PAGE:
Indian Journal of Experimental Biology

Vol. 51, August 2013, pp. 661-669

 

 

Antihypertensive and vasorelaxant effects of ethanol extract of stem barks from Zanthoxylum rhoifolium Lam. in rats

 

Edson Santos Ferreira-Filhoa, Daniel Dias Rufino Arcanjoa,*, Lucas Henrique Porfírio Mouraa,
José Couras da Silva-Filhoa, Emanuel Tenório Paulinob, Êurica Adélia Nogueira Ribeirob,
Mariana Helena Chavesc, Rita de Cássia Meneses Oliveiraa & Aldeídia Pereira de Oliveiraa

aMedicinal Plants Research Center, Federal University of Piauí, Av. Nossa Senhora de Fátima s/n,
SG-15, 64049-550, Teresina, PI, Brazil

bCardiovascular Pharmacology Laboratory, Federal University of Alagoas, Brazil.

cDepartment of Chemistry, Federal University of Piauí, Teresina, PI, Brazil.

Received 25 June 2012; revised 15 May 2013

Administration of ethanol extract of stem bark from Z. rhoifolium (EEtOH-ZR) induced hypotension associated with a dual effect in heart rate in normotensive rats. This response was highlighted in spontaneously hypertensive rats (SHR).
In rat superior mesenteric artery rings, the cumulative addition of EEtOH-ZR (0.1–750
µg/mL) on a phenylephrine-induced pre-contraction (10-5 M) promoted a vasorelaxant effect by a concentration-dependent manner and independent of vascular endothelium. A similar effect was obtained on KCl-induced pre-contractions (80 mM).
EEtOH-ZR attenuated contractions induced by cumulative addition of CaCl2 (10-6–3 × 10-2 M) in depolarizing medium without Ca2+ only at 500 or 750 µg/mL. Likewise, on S-()-Bay K 8644-induced pre-contractions (10-7 M), the EEtOH-ZR-induced vasorelaxant effect was attenuated. EEtOH-ZR (27, 81, 243 or 500 µg/mL) inhibited contractions induced by cumulative addition of phenylephrine (10-9 - 10-5 M) in endothelium-denuded preparations or by a single concentration (10-5 M) in a Ca2+-free medium. The involvement of K+ channels was evaluated by tetraethylammonium (3 mM); the EEtOH-ZR-induced vasorelaxation was not attenuated. Thus, calcium influx blockade through voltage-operated calcium channels (CaVL) and inhibition of calcium release from intracellular stores are probably underlying EEtOH-ZR-induced cardiovascular effects.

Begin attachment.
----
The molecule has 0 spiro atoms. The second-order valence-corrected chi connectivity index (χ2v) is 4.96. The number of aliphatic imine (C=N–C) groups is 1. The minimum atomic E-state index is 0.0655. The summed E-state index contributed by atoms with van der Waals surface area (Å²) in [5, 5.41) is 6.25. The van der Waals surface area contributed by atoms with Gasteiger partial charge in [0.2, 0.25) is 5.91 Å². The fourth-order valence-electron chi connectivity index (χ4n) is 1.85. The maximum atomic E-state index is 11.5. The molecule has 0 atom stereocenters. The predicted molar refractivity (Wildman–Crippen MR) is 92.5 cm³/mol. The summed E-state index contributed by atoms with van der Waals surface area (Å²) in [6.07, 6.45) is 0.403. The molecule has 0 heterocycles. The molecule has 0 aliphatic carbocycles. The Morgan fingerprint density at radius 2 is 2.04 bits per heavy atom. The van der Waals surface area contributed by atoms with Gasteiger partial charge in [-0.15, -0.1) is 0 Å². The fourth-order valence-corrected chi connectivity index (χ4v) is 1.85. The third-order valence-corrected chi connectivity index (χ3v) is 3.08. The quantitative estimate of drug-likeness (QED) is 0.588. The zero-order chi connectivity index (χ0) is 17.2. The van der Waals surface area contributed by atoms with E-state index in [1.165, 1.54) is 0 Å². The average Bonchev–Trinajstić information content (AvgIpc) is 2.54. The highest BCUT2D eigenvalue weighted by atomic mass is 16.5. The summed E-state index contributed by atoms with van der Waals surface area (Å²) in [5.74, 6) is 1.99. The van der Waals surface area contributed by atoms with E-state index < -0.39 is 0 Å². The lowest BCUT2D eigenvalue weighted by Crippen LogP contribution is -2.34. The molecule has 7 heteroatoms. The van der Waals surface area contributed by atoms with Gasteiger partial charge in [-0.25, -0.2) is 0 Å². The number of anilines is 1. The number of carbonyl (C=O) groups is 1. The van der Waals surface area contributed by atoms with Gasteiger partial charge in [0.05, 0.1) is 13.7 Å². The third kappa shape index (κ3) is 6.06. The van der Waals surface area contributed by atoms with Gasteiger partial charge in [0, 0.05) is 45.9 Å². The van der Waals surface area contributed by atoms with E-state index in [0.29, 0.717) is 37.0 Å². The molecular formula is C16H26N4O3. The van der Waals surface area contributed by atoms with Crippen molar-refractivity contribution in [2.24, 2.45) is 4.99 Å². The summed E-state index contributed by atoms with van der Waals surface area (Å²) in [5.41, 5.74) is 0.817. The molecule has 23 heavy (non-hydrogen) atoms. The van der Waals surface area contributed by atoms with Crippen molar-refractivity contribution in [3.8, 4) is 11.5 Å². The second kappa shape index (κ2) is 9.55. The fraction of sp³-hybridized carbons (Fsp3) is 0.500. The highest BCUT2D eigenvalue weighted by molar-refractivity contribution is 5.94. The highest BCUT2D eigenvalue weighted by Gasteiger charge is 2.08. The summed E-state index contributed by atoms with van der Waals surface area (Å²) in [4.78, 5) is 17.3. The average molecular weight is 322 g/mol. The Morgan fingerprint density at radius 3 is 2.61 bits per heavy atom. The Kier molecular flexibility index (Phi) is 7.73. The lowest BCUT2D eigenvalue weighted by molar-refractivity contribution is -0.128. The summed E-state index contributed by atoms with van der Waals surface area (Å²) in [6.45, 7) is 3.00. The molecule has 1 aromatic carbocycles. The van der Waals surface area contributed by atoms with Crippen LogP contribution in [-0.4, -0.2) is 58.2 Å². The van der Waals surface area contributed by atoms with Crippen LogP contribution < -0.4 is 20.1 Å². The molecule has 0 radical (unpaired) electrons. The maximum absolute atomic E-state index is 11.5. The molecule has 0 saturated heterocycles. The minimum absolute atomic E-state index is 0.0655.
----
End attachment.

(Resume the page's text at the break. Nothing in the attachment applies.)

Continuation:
Indian Journal of Experimental Biology

Vol. 51, August 2013, pp. 670-680

 

 

Ultrastructural changes and oxidative stress markers in wild and cultivar Sesamum orientale L. following Alternaria sesami (Kawamura) Mohanty
and Behera. inoculation

A S Lubaina & K Murugan*

Plant Biochemistry and Molecular Biology Laboratory, Department of Botany, University College, Trivandrum, 695 034, India

Received 30 October 2012; revised 22 April 2013

Alternaria sesami causes leaf spot disease in Sesamum orientale. Conidium germination, inoculation, penetration and colonization of the pathogen on the plant surfaces were studied using scanning electron microscopy. Electron microscopy analysis revealed multiple germ tubes from conidium that spread in all direction across the leaf surfaces. Penetration in the plant surface occured, directly through the epidermis or via stomata with or without the appressoria formation. Hyphal penetration continued through the substomata cavity and some of hyphal branches grew in the intercellular space of mesophyll tissue. Hyphal toxin, caused cell and cell wall damages. Changes in different biochemical parameters in the diseased sesame plants (both in wild and cultivar) were compared to control. Transmission electron microscopy showed structural changes in the chloroplast of diseased plants. Isozyme pattern and assays of different enzymes, namely catalase, acid phosphatase and peroxidase expressed varied level of activities. Meanwhile, esterase, polyphenol oxidase and superoxide dismutase in diseased plants showed remarkable levels compared to control. Due to the infection, chlorophyll content, carbohydrates and total soluble protein decreased whereas free amino acid, proline, phenols and disease-related proteins increased in the host plants. Differential SDS-PAGE band profiling of total soluble proteins were also observed in plants due to the infection.